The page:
At swimming lessons children should learn to swim! It sounds basic but I have people who e-mail, join my swim school or approach me on the street to tell me that they have attended swimming lessons for say 3 years and their child still doesn’t know how to swim and has no concept of water safety. When people tell me this I immediate ask, “Have you been consistent with your swimming lessons?” When parents assure me that they have, I then wonder if the child has been rushed through the learn to swim process and not been given the time to mastering the basics.
Learning to swim should follow progressive teaching and learning systems. Skills should be broken down into small and achievable steps and then built upon. Children should not be rushed to progress or advanced up into a higher level until basic individual skills such as floating or kicking are mastered. Children should be made to feel good about their progress however slow it may be. Ideally during the very early learn to swim stages parents should give their children regular exposure to water and time to play outside of the formal swimming lesson. This will help to build their confidence and speed up the formal learn to swim process. Learning to swim technically well will take years to accomplish, so have patience and enjoy the journey with your child as swimming is a skill that will last a lifetime. Really cradle to the grave.
The first step in the swimming lesson should be building independence and relaxation in the water. Infants experience independence by the way the parent holds them in the water. Parents should always hold baby gently and allow them to feel the water’s buoyancy. Furthermore if parents learn a variety of ways to hold and manoeuvre their baby through water, they themselves become relaxed. This relaxed feeling will rub off on the child. Older children experience independence by being exposed to a variety of water depths. Shallow water where children can stand is recommended during the initial learn to swim stages. This allows the child to remain in control and builds their confidence.
The second step in the learn to swim lesson should be learning breath control. I shudder when I hear of children being forcibly submerged without warning. Infants are taught breath control on command by a method call conditioning. In conditioning, the parent pours water smoothly and evenly over the baby’s forehead after using the trigger words “ready go.” Older children must be encouraged to participate in voluntary breath control activities. A parental demonstration, where Mummy or Daddy submerges their own face is ideal to encourage this. It is most important that parents and swimming teachers never force or hold a child’s head underwater. We should establish breath control first rather than blowing bubbles. Blowing bubbles with beginner swimmers often results in them drinking or sniffing water up their nose. This can be quite stressful in the early learn to swim stages. As a result we wait until the breath control is well mastered before we teach children to exhale their bubbles underwater.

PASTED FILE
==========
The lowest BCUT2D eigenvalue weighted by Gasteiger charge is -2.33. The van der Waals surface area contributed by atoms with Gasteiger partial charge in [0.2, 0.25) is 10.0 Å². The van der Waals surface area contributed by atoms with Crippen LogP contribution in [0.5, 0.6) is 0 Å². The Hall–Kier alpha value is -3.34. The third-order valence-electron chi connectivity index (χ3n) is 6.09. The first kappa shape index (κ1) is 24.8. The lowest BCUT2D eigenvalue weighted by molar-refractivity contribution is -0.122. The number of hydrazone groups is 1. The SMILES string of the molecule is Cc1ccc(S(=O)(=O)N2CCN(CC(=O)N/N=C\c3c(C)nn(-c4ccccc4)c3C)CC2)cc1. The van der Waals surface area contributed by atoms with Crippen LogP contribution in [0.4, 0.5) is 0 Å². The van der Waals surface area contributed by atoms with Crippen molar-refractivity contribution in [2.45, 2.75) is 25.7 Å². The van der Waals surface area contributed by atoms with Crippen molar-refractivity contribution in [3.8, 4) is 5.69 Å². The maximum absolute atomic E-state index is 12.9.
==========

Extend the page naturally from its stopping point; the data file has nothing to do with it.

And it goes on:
Free floating is the basis of all learn to swim and therefore should be the most practised swimming activity. Always remember our building block approach and only attempt floating activities once children have happily mastered breath control and underwater submersions. Children must learn natural body buoyancy to become relaxed and confident in the water. For this reason I believe floaties and back bubbles should not be used in formal swimming lessons. These devices can be used for safety if supervising more than one child but can give children a false sense of security as well as placing children in a vertical position. We want to establish a good horizontal body position in the water from a very young age.
Establishing the float is essential to develop great freestyle and backstroke technique. For this reason, propulsive movements should not be taught before floating patterns are established and mastered. Encouraging children to use their arms and legs before they can float, results in them thrashing and struggling in the water as they endeavour to keep themselves afloat. Once children learn to float it is much easier to teach them a relaxed, slow and natural feel for the water.
All parents ask yourself these questions.
• Is my child relaxed in the water?
• Is my child given regular opportunities to play outside of swimming lessons?
• Can my child float independently?
If you can answer “yes” to these questions, then your child will learn swimming and water safety skills quickly and easily and they are well on their way to developing a skill which will stay with them for a lifetime.